In general terms, common sense and awareness are the best safety tools to prevent victimization, including when traveling on a bicycle trail in Kenosha County. County Board Supervisor Jeff Wamboldt, who also serves as crime prevention officer for the Kenosha Police Department, offers the following tips for staying safe while on trails:
Be fully aware of your surroundings and have situational awareness at all times. In other words, know where you are and have several means of escape if necessary. For example, people who are visibly distracted by their cellphones or listening to music become easy targets for criminals. Always keep an eye on what is going on around you so that you can better detect suspicious activity and protect yourself and your belongings.
Keep your belongings secure. Keep valuable possessions, like smart phones, out of sight. Store them in safe places and only take them out when you need them.
Be confident (even if you have to fake it). Criminals look for “soft targets” – people who are vulnerable or appear vulnerable. An example would be cowering when coming face to face with a stranger. Being confident automatically will make a person a “hard target” - someone a criminal would not want to mess with because the risk is too great. An example of someone who is a hard target is a person who can keep their head up and look others in the eye (confidence and identification).
Travel in groups. Criminals are less likely to attack people in groups as there is strength in numbers. This is especially important on a bike trail where isolation can occur frequently. If it is not possible to ride with another person, consider not going on the bike trail.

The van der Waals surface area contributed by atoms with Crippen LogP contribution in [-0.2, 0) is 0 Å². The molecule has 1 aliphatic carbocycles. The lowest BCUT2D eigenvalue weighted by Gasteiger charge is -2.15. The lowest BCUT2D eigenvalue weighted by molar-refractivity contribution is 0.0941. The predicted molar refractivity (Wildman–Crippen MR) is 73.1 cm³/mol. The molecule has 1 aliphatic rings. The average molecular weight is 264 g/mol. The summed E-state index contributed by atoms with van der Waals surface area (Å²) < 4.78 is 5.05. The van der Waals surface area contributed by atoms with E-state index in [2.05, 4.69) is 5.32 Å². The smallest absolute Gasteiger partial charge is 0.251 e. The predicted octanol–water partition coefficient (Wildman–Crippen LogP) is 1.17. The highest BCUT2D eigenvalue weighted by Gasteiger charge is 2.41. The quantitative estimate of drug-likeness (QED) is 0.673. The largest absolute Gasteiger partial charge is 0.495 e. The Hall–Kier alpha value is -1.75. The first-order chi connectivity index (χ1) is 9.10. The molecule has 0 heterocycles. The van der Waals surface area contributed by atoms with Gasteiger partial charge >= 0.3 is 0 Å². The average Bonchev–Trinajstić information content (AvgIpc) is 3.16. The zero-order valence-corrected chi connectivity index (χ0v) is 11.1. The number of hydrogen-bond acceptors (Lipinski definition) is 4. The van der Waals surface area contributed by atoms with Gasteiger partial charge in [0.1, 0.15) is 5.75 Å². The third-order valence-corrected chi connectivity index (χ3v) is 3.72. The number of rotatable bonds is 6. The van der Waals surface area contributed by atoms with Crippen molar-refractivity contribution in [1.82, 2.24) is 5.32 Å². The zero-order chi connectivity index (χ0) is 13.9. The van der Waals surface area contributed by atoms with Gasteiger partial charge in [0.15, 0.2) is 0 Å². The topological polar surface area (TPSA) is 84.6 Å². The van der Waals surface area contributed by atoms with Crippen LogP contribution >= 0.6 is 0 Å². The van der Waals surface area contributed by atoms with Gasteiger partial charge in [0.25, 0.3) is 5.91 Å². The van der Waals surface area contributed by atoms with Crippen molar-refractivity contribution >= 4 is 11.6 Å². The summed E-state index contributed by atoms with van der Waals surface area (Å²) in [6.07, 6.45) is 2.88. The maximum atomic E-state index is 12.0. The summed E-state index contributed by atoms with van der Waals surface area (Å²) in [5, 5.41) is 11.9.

Avoid Isolation, unlit and desolate areas. Criminals tend to lurk in dark and deserted areas where there is less law enforcement and fewer potential witnesses.
Determine whether you are in danger. If you are walking or riding on the bike trail and suspect that you are being followed, don't be afraid to look behind you and find out for sure. If possible, look the person directly in the face; this lets him know that you are fully aware of what's going on and that you can and will defend yourself in the event of an attack.
Seek safety. The first thing you should do if you think you are being followed is to determine whether you can quickly get out of the situation without having to confront the attacker - this also involves situational awareness discussed above. Look around to see if there are any groups of people around and if so, walk or run or ride in that direction. If there is nobody around, or if they are too far away, then you will need to take action against your attacker.
Draw attention to yourself. This is the best way to scare off a criminal, as he or she will be afraid of getting recognized or caught. Scream and yell at the top of your lungs, wave your arms in the air, blow a whistle if you have one; do whatever you can to draw attention to the situation.
Put as much distance between the two of you as possible. Run or ride as fast as you can toward safety.
Arm yourself for an attack. If screaming and running don't deter the criminal, then continue moving in the direction of safety and while you do, pull out any potential weapons you have. If you carry pepper spray, pull it out and have it at the ready. Other potential weapons include pocket knives, keys, or pens. Keep your weapon in your hand as you continue moving toward safety.
Call the police. If you have a cell phone on you, then pull it out and call the police using 911. If the attacker is close to you, be sure to notify the attacker that you are making the call, as this may scare them away. Loudly say, "Leave me alone. I am calling the police!"
Fight back. If you believe the criminal will attack or if the criminal says he will attack and you have no other recourse, strike first. If the criminal begins assaulting you, use whatever weapons you have to physically harm him. Poke him in the eyes or throat, kick him in the genitals, scratch him with your nails, spray him with pepper spray, etc.
Always report crimes to the police. Once you have made it to safety, it's important to notify the police of what happened. Doing so may help save the lives of other potential victims. Describe the attacker's physical appearance, location, gender, and style of dress to the police to help them track the person down as soon as possible.